This study identified perceived physical activity (PA) enablers and barriers among a racially/ethnically and geographically diverse group of older adults. Data were from 42 focus groups conducted with African Americans, American Indians, Latinos, Chinese, Vietnamese, and non-Hispanic Whites (hereafter Whites). Constant-comparison methods were used to analyze the data. Common barriers were health problems, fear of falling, and inconvenience. Common enablers were positive outcome expectations, social support, and PA program access. American Indians mentioned the built environment and lack of knowledge about PA as barriers and health benefits as an enabler more than participants in other groups. Whites and American Indians emphasized the importance of PA programs specifically designed for older adults. Findings suggest several ways to promote PA among older people, including developing exercise programs designed for older adults and health messages promoting existing places and programs older adults can use to engage in PA.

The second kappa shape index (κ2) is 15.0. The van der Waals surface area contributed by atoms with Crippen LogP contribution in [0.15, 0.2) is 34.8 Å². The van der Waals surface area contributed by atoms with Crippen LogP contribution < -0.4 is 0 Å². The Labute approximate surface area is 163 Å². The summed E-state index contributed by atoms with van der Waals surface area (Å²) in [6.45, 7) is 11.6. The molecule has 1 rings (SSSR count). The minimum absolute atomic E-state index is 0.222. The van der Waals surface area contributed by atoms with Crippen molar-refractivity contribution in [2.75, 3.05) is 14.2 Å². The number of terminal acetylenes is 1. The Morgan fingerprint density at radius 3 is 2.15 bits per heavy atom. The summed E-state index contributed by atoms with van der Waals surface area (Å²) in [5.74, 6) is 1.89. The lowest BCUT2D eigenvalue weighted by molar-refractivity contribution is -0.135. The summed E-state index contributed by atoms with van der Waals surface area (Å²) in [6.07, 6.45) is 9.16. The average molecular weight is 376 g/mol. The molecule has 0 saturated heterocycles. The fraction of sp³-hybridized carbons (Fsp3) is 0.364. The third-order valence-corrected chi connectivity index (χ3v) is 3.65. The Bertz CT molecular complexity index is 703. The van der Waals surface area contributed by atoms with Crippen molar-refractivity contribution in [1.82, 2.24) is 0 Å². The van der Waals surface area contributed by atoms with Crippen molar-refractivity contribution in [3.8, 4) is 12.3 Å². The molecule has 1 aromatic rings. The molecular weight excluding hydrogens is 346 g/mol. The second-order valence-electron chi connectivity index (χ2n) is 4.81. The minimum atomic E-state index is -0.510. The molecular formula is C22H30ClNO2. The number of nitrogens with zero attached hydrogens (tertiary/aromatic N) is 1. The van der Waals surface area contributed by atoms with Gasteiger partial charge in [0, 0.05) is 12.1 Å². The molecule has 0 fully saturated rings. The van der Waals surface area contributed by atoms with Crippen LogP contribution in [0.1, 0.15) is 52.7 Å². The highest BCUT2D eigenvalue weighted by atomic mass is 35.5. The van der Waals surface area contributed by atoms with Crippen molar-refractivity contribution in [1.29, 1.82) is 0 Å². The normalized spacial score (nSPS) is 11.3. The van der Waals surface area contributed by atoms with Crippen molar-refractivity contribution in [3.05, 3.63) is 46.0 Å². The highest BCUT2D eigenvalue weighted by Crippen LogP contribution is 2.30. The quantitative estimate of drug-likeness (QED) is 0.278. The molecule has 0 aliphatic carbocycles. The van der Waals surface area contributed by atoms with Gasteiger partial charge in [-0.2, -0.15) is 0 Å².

Eva A. Jaarsma, Rienk Dekker, Steven A. Koopmans, Pieter U. Dijkstra and Jan H.B. Geertzen
We examined barriers to and facilitators of sports participation in people with visual impairments. Participants registered at Royal Visio, Bartiméus, and the Eye Association were invited to complete a questionnaire (telephone or online). Six hundred forty-eight of the invited participants (13%) completed the questionnaire, and 63% of the respondents reported sports participation. Walking (43%), fitness (34%), and cycling (34%) were frequently mentioned sports. Costs, lack of peers/buddies, and visual impairment were negatively associated with sports participation, whereas higher education and computer (software) use were positively associated. The most important personal barrier was visual impairment; transport was the most important environmental barrier. Active participants also mentioned dependence on others as a personal barrier. The most important personal facilitators were health, fun, and social contacts; support from family was the most important environmental facilitator. To improve sports participation in people with visual impairments, the emphasis in a sports program should be on the positive aspects of sports, such as fun, health, and social contacts.